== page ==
In the S2 soil Figure 4, without arsenic treatment, the three extractants failed to extract As irrespective of the incubation periods. The test soil contained some As and the extraction of arsenic was very little either by H2O or 1 M HCl upto 30 days of incubation while no arsenic was found at the end. It needs to be mentioned here that extraction of As by CaCl2 was always lower. However, in all the cases, concentration of S was much greater and was in an increasing trend with the decreasing concentration of As for the three incubation periods.

Treatment of S2 soil with arsenic at a concentration of 0.05 mg As/L Figure 5 and 1 mg As/L Figure 6 showed a similar result like the control. Extractability of the three extractants followed a declining trend to extract As with the increase of incubation period. Extractability of S was found to be much less than the control with any of the extractants and the extracted amount of S was lower than the background S content of the S2 soil i.e, 558.42 mg/kg. Moreover, the correlation analysis between the extracted S and As in S2 soil showed that there was no significant interaction between As and S.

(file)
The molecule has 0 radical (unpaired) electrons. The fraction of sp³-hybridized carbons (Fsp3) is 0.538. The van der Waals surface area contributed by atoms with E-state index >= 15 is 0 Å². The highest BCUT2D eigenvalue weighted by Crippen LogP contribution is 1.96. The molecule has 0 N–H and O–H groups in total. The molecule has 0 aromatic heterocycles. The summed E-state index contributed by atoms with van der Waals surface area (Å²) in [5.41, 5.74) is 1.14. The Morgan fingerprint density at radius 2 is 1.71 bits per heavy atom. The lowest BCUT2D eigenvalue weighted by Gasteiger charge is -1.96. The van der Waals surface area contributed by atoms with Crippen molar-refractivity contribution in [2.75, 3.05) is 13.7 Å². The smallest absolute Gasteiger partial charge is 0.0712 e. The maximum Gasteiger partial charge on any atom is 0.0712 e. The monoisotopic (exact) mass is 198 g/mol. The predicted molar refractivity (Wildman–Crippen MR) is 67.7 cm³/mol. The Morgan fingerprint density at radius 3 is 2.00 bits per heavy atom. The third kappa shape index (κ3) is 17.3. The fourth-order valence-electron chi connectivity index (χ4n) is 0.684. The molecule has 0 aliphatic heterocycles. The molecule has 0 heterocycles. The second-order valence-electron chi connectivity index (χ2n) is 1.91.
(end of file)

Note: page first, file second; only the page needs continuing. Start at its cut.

Figure 1. S-As interaction in treatment As0 in S1 soil.

Figure 2. S-As interaction in treatment As0.05 in S1 soil.

Figure 3. S-As interaction in treatment in As1 in S1 soil.

Figure 4. S-As interaction in treatment As0 in S2 soil.

Figure 5. S-As interaction in treatment As0.05 in S2 soil.

Figure 6. S-As interaction in treatment As1 in S2 soil.